Among the many cool people I have been privileged to meet over the past few years is a guy named Regis Flaherty.
I will always be in Rege’s debt, for a simple reason: he bailed me out in a big way last year. My local Legatus chapter had a cancellation, and as “Program Chair” I was responsible for getting a replacement, and fast. As usual, I turned to my good friend Mike Aquilina, the all-knowing, ultimate one-man connector. He recommended Rege, and everything worked out as it only does when it’s meant to be.
Ever since that time, when I see or hear Rege’s name, it evokes a small prayer of gratitude and a smile. Rege is the man.
So when I heard from Rege a few weeks ago with an offer to send me a copy of his new book, God’s on the Phone: Stories of Grace in Action, I jumped at the opportunity.
Although I have less time to read than I would like, for some reason I have accumulated a stack of really good books since that time. As a newbie author, I’m learning how much time and effort goes into writing and promoting a book, so I’m extremely sympathetic to other authors who are trying to do the same. At the same time, I’m convinced that reading is critical to keep us on the path of spiritual growth and conversion. So I’ll start doing a few more reviews – only of fantastic books, I promise.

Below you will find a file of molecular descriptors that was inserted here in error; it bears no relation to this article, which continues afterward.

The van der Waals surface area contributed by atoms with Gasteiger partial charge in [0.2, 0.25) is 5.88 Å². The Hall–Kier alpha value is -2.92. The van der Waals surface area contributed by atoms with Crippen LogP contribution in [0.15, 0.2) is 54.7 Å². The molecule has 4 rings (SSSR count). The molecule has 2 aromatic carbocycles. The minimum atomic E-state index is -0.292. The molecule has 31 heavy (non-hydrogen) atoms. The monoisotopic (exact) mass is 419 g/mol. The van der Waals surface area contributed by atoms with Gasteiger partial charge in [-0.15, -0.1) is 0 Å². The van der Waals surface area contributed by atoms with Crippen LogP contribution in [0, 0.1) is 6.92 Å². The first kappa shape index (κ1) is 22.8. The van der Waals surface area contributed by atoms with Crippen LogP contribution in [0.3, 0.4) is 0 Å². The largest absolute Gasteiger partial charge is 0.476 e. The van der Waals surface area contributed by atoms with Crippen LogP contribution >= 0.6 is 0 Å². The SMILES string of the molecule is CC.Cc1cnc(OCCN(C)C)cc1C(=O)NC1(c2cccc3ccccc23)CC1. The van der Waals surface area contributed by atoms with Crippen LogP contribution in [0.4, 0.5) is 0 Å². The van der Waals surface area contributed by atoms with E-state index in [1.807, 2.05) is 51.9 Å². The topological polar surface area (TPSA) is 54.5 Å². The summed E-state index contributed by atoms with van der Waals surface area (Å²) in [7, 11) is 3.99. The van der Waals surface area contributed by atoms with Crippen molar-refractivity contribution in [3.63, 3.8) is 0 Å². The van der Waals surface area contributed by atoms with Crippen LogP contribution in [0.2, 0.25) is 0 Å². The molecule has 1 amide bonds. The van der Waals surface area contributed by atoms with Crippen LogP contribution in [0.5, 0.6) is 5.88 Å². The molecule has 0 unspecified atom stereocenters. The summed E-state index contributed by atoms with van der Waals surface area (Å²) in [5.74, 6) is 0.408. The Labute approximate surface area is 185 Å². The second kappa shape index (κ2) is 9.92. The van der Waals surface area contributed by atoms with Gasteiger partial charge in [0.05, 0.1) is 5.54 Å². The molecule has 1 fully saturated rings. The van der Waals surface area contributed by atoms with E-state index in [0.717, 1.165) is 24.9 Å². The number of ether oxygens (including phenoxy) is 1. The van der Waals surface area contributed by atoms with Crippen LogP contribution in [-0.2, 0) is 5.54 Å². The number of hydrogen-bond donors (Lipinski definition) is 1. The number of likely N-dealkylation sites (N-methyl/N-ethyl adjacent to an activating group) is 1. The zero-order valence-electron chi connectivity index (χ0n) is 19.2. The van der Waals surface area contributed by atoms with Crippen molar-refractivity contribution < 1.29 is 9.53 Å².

Rege’s book fits that description. He is such a gentle soul, yet this book is packed with powerful stories. Each short chapter illustrates a theme using personal anecdotes, many involving Rege’s family. Some are happy, some are sad, many are funny, all are inspiring and practical. It’s difficult for me to pick one as an example, since this book had the completely unexpected effect of bringing me near tears several times. I’m a pretty stoic guy, so that’s rare.
One chapter deals with Rege, in his younger years, trying to overcome “colorful language.” He tells the story of how he and one of his basketball buddies agree to punch one another in the arm once for each time they mess up. Although Rege wound up with black and blue arms in the process, the habit was overcome. I really like the way he includes practical elements in each chapter, to drive home the theme and give us practical tips and advice: a couple points to ponder, a prayer, and discussion items and action steps.
The book is perfect for individual reading, and would make a great small group study guide as well. I strongly encourage you to expand your library and buy this book – you’ll be happy you did.
Thanks, Rege – this is a tremendous book, God bless you for your efforts!